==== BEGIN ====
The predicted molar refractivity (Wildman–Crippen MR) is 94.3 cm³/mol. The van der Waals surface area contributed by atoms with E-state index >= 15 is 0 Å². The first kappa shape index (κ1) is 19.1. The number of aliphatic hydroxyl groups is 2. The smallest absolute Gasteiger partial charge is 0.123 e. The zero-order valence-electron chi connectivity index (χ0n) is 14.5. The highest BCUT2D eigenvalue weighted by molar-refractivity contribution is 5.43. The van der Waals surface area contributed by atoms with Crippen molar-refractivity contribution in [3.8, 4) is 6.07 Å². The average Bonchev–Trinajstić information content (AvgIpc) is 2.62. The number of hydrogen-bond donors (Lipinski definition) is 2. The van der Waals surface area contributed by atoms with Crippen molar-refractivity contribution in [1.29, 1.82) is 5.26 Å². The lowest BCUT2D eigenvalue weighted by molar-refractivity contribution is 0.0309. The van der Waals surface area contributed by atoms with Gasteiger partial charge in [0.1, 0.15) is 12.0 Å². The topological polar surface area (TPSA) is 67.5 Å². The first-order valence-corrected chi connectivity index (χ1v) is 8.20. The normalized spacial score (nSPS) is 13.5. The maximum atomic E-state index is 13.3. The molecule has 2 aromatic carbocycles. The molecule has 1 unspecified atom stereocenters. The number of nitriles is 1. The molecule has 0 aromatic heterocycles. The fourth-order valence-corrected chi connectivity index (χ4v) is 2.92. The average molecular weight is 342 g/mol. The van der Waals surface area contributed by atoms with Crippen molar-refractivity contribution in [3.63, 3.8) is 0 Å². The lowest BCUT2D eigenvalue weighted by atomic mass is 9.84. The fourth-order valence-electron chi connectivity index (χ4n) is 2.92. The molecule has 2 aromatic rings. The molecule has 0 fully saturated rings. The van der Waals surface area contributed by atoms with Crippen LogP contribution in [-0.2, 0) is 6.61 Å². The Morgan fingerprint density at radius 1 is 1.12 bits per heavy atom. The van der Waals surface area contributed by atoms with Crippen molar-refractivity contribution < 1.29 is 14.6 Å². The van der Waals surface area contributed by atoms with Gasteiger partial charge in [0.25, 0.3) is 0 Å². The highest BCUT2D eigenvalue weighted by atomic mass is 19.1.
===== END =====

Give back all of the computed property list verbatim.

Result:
The predicted molar refractivity (Wildman–Crippen MR) is 94.3 cm³/mol. The van der Waals surface area contributed by atoms with E-state index >= 15 is 0 Å². The first kappa shape index (κ1) is 19.1. The number of aliphatic hydroxyl groups is 2. The smallest absolute Gasteiger partial charge is 0.123 e. The zero-order valence-electron chi connectivity index (χ0n) is 14.5. The highest BCUT2D eigenvalue weighted by molar-refractivity contribution is 5.43. The van der Waals surface area contributed by atoms with Crippen molar-refractivity contribution in [3.8, 4) is 6.07 Å². The average Bonchev–Trinajstić information content (AvgIpc) is 2.62. The number of hydrogen-bond donors (Lipinski definition) is 2. The van der Waals surface area contributed by atoms with Crippen molar-refractivity contribution in [1.29, 1.82) is 5.26 Å². The lowest BCUT2D eigenvalue weighted by molar-refractivity contribution is 0.0309. The van der Waals surface area contributed by atoms with Gasteiger partial charge in [0.1, 0.15) is 12.0 Å². The topological polar surface area (TPSA) is 67.5 Å². The first-order valence-corrected chi connectivity index (χ1v) is 8.20. The normalized spacial score (nSPS) is 13.5. The maximum atomic E-state index is 13.3. The molecule has 2 aromatic carbocycles. The molecule has 1 unspecified atom stereocenters. The number of nitriles is 1. The molecule has 0 aromatic heterocycles. The fourth-order valence-corrected chi connectivity index (χ4v) is 2.92. The average molecular weight is 342 g/mol. The van der Waals surface area contributed by atoms with Crippen molar-refractivity contribution in [3.63, 3.8) is 0 Å². The lowest BCUT2D eigenvalue weighted by atomic mass is 9.84. The fourth-order valence-electron chi connectivity index (χ4n) is 2.92. The molecule has 2 aromatic rings. The molecule has 0 fully saturated rings. The van der Waals surface area contributed by atoms with Crippen LogP contribution in [-0.2, 0) is 6.61 Å². The Morgan fingerprint density at radius 1 is 1.12 bits per heavy atom. The van der Waals surface area contributed by atoms with Crippen molar-refractivity contribution < 1.29 is 14.6 Å². The van der Waals surface area contributed by atoms with Gasteiger partial charge in [0.25, 0.3) is 0 Å². The highest BCUT2D eigenvalue weighted by atomic mass is 19.1.